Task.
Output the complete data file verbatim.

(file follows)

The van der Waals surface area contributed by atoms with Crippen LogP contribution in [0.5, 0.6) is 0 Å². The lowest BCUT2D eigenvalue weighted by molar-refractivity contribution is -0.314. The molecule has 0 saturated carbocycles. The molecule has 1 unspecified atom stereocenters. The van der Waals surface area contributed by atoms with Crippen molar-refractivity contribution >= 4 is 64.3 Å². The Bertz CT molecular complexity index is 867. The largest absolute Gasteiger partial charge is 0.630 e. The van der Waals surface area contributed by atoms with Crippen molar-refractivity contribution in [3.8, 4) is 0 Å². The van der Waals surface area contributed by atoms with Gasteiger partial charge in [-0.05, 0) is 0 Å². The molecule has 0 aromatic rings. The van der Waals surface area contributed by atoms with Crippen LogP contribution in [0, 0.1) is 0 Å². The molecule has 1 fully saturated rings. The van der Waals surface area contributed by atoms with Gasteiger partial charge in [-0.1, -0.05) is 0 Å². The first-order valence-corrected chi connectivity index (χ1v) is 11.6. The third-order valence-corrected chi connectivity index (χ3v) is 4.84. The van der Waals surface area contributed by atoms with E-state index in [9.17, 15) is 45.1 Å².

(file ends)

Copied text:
The van der Waals surface area contributed by atoms with Crippen LogP contribution in [0.5, 0.6) is 0 Å². The lowest BCUT2D eigenvalue weighted by molar-refractivity contribution is -0.314. The molecule has 0 saturated carbocycles. The molecule has 1 unspecified atom stereocenters. The van der Waals surface area contributed by atoms with Crippen molar-refractivity contribution >= 4 is 64.3 Å². The Bertz CT molecular complexity index is 867. The largest absolute Gasteiger partial charge is 0.630 e. The van der Waals surface area contributed by atoms with Crippen molar-refractivity contribution in [3.8, 4) is 0 Å². The van der Waals surface area contributed by atoms with Gasteiger partial charge in [-0.05, 0) is 0 Å². The molecule has 0 aromatic rings. The van der Waals surface area contributed by atoms with Crippen LogP contribution in [0, 0.1) is 0 Å². The molecule has 1 fully saturated rings. The van der Waals surface area contributed by atoms with Gasteiger partial charge in [-0.1, -0.05) is 0 Å². The first-order valence-corrected chi connectivity index (χ1v) is 11.6. The third-order valence-corrected chi connectivity index (χ3v) is 4.84. The van der Waals surface area contributed by atoms with E-state index in [9.17, 15) is 45.1 Å².